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Friday, 31 August, 2001, 12:23 GMT 13:23 UK
KPN-Belgacom merger talks collapse
A KPN shop in Amsterdam
KPN has built itself up into a diversified telecoms giant
Shares in Dutch telephone firm KPN have plunged by more than 20%, after it called off plans to form a Benelux-wide telecoms giant with Belgium's Belgacom.

In a joint statement, the two companies said that, while the talks had been "friendly and constructive", the current market environment in the sector had been "a complicating factor".

The failure comes as a particular blow to KPN, which has been struggling to contain its 23bn euro (14.5bn; $21bn) debt mountain.

KPN's shares had already lost 90% of their value since March last year, as the firm has proved unable to stitch together either a debt-rescue package or a merger.

Short of a surprise takeover offer for the firm, unlikely in the current gloomy market climate, KPN may be forced to appeal to the Dutch state in order to meet its immediate debt-financing requirements.

Benelux bartering

Talks between KPN and Belgacom have dragged on for the past two months.

A KPN mobile user
KPN is heavily focused on the mobile market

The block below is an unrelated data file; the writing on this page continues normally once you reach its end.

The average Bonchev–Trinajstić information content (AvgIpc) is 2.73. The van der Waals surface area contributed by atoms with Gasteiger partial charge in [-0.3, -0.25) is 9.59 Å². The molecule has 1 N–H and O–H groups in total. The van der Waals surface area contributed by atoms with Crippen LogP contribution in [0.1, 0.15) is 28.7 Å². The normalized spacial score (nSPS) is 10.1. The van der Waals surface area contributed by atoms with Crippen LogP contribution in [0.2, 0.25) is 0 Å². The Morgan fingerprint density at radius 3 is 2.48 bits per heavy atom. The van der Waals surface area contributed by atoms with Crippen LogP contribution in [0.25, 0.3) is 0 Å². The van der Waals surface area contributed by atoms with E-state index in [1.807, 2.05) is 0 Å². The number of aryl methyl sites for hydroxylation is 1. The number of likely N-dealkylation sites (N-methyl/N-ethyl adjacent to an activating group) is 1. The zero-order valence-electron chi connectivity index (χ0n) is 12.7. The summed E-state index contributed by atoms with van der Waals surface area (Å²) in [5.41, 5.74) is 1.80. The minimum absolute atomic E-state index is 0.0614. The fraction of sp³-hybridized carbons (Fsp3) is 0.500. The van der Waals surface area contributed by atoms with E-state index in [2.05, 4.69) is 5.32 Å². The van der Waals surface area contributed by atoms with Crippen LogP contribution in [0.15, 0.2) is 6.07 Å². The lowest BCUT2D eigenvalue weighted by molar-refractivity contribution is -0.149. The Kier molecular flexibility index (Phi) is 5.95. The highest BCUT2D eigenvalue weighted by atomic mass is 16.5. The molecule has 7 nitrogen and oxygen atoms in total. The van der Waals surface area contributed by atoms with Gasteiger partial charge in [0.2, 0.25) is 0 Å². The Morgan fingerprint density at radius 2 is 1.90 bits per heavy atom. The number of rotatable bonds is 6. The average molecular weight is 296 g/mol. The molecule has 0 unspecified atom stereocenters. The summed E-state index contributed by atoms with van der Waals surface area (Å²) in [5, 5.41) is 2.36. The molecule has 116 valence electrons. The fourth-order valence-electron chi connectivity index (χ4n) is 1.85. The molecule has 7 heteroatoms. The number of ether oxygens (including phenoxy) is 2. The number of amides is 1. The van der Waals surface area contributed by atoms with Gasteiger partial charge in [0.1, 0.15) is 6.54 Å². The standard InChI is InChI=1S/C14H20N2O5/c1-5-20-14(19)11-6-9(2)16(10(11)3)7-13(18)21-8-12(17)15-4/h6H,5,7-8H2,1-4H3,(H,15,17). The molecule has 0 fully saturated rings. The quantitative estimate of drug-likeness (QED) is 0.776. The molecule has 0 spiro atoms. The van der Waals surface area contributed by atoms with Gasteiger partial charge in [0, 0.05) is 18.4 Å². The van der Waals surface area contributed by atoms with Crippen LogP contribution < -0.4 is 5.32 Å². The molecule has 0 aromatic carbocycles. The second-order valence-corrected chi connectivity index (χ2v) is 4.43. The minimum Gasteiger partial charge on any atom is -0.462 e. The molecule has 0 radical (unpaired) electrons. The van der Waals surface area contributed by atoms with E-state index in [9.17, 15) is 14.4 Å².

KPN's interest in the smaller Belgian firm, which is controlled by Singapore Telecommunications and US carrier SBC Communications, was to bolster its financial stability.

KPN built up its towering debts after spending heavily on third-generation (3G) mobile phone licences in the Netherlands and Germany.

It also has a minority stake in the group that is building the UK's fifth mobile phone network after acquiring a 3G licence last year for 4.38bn.

Belgacom, meanwhile, saw KPN as a rapid way of gaining access to a Europe-wide telecoms network, with particular strength in mobile phones.

Although the strategic logic was strong, the deal was imperilled by KPN's plummeting shares, which have heavily underperformed their European peer group.

With its current share price, KPN would only have controlled 40% of the merged group, despite being a far larger company.

Shares in Belgacom barely budged on the news, indicating that investors thought the deal would have been solely to the benefit of the Dutch company.

Cash crunch

The Dutch state, which controls just over one-third of KPN's equity, may have to help the firm meet the 5bn-7bn euros in repayments it faces next year.

In the longer term, the company may have to sell off some of its assets, in particular the various stakes it holds in international operations.

During the late 1990s, KPN was one of Europe's more acquisitive telecoms firms, and now serves 25 million customers worldwide.

In July, the firm agreed to sell its 44% stake in Hungary's Pannon GSM mobile phone operator to Norway's Telenor.


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See also:

27 Aug 01 | Business
KPN denies Belgacom deadline
01 Jun 01 | Business
KPN shares nosedive
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KPN puts assets up for sale
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Hutchison forges mobile alliance
05 May 00 | Business
Telefonica merger called off
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